“Hey,
Damian!” A familiar hand gripped my shoulder from behind.

“Hey,
Bryce. Long time.”

“Welcome
to the big city, man. Bet you’re pumped to finally be outta Platsville!”

“Something
like that,” I shrugged and answered.

“Well,
let me know if you need anything. I know this place like the back of my hand,”
he added, and continued on his way to impose himself on a couple that walked
by, hand in hand. His arms landed across each of their shoulders and his head jutted
between theirs from behind. “Matt! Matilda! M&M!. Still going at it I see!”

Bryce
is, or was, one of the few kids I’d ever been friends with. He sort of imposed
himself on me the same way I saw him doing to other kids that day (he’d left
M&M by then and made his way through a couple more rounds of nameless faces
within minutes). He was always a decent enough guy, but the way he threw
himself on anyone and everyone he ran across was like he was running for mayor
or something, He’s been that way for as long as I’ve known him … or knew him.
Who’s to say what’s left of him now?

He
and I didn’t really talk much after he moved to Madison, but there was a time,
back in the fifth grade and before his family moved away, when he and I would
hang out pretty regularly. It wasn’t anything big. We were just neighbors who
were in the same grade, and the closest house to either of ours was a mile
away.

It
was a relationship of convenience that we both gave up after he moved. I’d only
seen him a couple times in the three years that led to that first day of
freshman year, and even those run-ins were entirely by chance—when I was
running Madison errands with my mom.

The
idling masses began moving toward the entrance of the school, and I followed in
suit, not really sure where I was going or what I was supposed to do when I got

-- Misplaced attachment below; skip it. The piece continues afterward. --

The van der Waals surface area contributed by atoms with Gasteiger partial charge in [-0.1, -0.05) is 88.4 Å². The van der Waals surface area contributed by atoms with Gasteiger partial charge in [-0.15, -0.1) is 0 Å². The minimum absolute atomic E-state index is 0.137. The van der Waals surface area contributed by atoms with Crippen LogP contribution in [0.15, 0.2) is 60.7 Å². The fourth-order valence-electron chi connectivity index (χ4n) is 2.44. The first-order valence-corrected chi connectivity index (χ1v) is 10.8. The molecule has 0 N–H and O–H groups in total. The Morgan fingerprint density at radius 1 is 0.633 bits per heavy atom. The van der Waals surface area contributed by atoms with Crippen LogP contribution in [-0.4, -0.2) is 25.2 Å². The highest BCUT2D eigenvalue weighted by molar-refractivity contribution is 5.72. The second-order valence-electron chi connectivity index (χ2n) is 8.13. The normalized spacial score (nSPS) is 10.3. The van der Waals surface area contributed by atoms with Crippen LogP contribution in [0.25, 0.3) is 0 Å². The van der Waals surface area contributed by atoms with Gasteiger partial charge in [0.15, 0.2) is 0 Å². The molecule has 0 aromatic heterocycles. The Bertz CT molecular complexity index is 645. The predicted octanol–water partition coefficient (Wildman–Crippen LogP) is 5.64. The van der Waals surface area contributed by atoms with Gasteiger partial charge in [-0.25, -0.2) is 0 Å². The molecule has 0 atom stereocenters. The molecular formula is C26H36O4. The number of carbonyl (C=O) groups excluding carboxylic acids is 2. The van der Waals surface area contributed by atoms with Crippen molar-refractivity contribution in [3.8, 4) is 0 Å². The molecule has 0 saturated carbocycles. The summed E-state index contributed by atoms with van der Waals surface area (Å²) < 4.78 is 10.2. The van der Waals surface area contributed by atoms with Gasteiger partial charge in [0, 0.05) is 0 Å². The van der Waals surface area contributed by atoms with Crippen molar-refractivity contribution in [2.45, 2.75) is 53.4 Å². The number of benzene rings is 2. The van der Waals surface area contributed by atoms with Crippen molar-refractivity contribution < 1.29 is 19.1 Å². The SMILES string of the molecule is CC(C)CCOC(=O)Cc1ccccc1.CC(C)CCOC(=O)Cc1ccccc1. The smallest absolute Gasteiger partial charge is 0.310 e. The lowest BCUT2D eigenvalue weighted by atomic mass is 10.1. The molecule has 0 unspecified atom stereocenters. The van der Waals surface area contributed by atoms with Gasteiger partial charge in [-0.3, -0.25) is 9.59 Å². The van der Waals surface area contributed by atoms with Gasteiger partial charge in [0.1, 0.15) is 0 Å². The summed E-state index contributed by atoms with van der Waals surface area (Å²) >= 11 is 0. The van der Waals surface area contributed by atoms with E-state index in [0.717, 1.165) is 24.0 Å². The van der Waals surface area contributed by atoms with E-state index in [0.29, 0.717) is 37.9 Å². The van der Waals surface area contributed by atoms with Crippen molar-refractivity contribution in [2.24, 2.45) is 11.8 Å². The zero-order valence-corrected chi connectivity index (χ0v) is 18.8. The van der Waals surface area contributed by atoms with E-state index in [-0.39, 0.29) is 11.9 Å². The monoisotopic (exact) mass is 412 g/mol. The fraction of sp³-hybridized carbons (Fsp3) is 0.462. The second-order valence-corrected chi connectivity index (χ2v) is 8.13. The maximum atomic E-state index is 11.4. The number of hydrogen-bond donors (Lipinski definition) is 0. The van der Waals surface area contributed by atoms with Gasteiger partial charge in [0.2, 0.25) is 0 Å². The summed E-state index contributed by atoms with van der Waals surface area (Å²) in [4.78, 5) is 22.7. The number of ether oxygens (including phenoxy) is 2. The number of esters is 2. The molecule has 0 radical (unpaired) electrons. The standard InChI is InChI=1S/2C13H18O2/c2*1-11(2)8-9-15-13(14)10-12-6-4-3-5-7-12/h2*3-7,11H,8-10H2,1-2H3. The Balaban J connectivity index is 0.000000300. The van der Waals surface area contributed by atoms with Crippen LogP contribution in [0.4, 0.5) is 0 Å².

inside. Still, I imagined it best to blend in with the crowd and to do what
everyone else did at the time.

Through
the steel, double doors, teachers and staff lined themselves shoulder-to-shoulder,
creating a barricade that pushed us forward and into the auditorium. They
greeted kids they knew by name and with friendly pats on the back.

“Welcome
to Madison High!” A young, enthusiast teacher extended her hand to greet me.

“Thank
you.” I clasped hers in my own, and we exchanged a weak, double-pump, as I
casually took note of her crisp, back-to-school outfit: three-pieces, including
a jacket. The whole package suggested it was her first day on the job. Ever.
Teachers only get more frumpy with age.

Inside
the auditorium, signs, painted onto white paper and taped to the walls above
the bleachers, made it clear where we each belonged.

Closest
to my left, red lettering screamed out “SENIORS!” Next to that was a royal blue
“JUNIORS!” To my right, and across the gym, a green “SOPHOMORES suspended
proudly from the concrete walls. And to the far right, a hastily taped “FRESHMEN!”
sign flapped in the breeze—its yellow letters rippled in the air